Tuesday, April 24, 2012

Turkish Music

The music of Turkey includes diverse elements ranging from Central Asian folk music and has many copies and references of Byzantine music, Greek music, Ottoman music, Persian music, Balkan music, as well as more modern European and American popular music influences. Turkey is a country on the eastern shore of the Mediterranean Sea, and is a crossroad of cultures from across Europe, North Africa, the Middle East, the Caucasus and South and Central Asia.c

 Mustafa Yildizdogan - Turkiyem The meaning of the title is 'My Turkey'. This can be heard at nearly every Turkish gathering including weddings. It is a like the national anthem of Turkey.

The roots of traditional music in Turkey spans across centuries to a time when the Seljuk Turks colonised Anatolia and Persia in the 11th century and contains elements of both Turkic and pre-Turkic influences. Much of its modern popular music can trace its roots to the emergence in the early 1930s drive for Westernisation.

Ahmet SEZGİN - Çay Elinden Öteye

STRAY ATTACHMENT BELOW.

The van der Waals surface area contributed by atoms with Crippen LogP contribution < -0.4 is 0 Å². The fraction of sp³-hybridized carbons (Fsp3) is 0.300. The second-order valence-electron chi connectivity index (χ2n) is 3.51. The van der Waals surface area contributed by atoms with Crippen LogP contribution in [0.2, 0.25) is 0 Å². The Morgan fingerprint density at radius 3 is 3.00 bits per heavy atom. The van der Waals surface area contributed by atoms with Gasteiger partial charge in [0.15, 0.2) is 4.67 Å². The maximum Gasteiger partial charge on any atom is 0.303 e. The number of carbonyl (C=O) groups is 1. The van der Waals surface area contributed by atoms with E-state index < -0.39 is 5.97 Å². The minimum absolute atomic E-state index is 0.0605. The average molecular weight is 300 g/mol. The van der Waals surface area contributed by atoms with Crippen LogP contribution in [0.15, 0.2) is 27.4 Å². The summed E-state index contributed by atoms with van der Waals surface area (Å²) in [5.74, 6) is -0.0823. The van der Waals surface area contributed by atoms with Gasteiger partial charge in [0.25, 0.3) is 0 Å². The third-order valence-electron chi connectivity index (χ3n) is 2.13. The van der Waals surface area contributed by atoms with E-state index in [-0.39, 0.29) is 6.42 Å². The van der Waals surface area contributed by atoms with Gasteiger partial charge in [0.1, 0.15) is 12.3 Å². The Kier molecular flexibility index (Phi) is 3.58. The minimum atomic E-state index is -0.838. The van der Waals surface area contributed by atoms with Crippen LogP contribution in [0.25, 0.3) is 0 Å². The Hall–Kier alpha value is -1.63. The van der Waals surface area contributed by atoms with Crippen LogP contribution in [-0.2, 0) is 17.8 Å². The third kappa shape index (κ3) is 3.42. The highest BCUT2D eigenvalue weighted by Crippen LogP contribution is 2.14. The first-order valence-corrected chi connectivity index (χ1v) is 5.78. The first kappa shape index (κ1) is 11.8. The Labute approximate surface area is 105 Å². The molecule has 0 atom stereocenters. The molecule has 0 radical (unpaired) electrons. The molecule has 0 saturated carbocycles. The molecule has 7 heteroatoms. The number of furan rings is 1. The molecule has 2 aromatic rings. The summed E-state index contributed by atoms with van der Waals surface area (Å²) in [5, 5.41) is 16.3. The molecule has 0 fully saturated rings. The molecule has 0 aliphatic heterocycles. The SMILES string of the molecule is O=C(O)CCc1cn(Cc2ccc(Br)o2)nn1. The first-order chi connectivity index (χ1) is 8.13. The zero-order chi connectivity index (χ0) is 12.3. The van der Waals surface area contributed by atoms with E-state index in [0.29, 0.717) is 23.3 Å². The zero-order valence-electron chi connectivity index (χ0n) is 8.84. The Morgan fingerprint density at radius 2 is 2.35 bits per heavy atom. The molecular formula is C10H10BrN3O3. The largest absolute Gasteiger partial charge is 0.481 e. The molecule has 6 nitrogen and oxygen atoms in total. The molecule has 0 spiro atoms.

Translated, it means something like 'beyond Çayelin'. The place can be found in Rize, Turkey HERE.


With the assimilation of immigrants from various regions the diversity of musical genres and musical instrumentation also expanded. Turkey has also seen documented folk music and recorded popular music produced in the ethnic styles of Greek, Armenian, Music of Albania, Polish, Azeri and Jewish communities, among others.

 MFO - BODRUM BODRUM
Anyone who spends much time in Bodrum will have heard this song. Very famous, so good they named it twice!



Many Turkish cities and towns have vibrant local music scenes which, in turn, support a number of regional musical styles.Despite this however, western-style pop music lost popularity to arabesque in the late 70s and 80s, with even its greatest proponents Ajda Pekkan and Sezen Aksu falling in status. It became popular again by the beginning of the 1990s, as a result of an opening economy and society. With the support of Aksu, the resurging popularity of pop music gave rise to several international Turkish pop stars such as Tarkan and Sertab Erener. The late 1990s also saw an emergence of underground music producing alternative Turkish rock, electronica, hip-hop, rap and dance music in opposition to the mainstream corporate pop and arabesque genres, which many believe have become too commercial.
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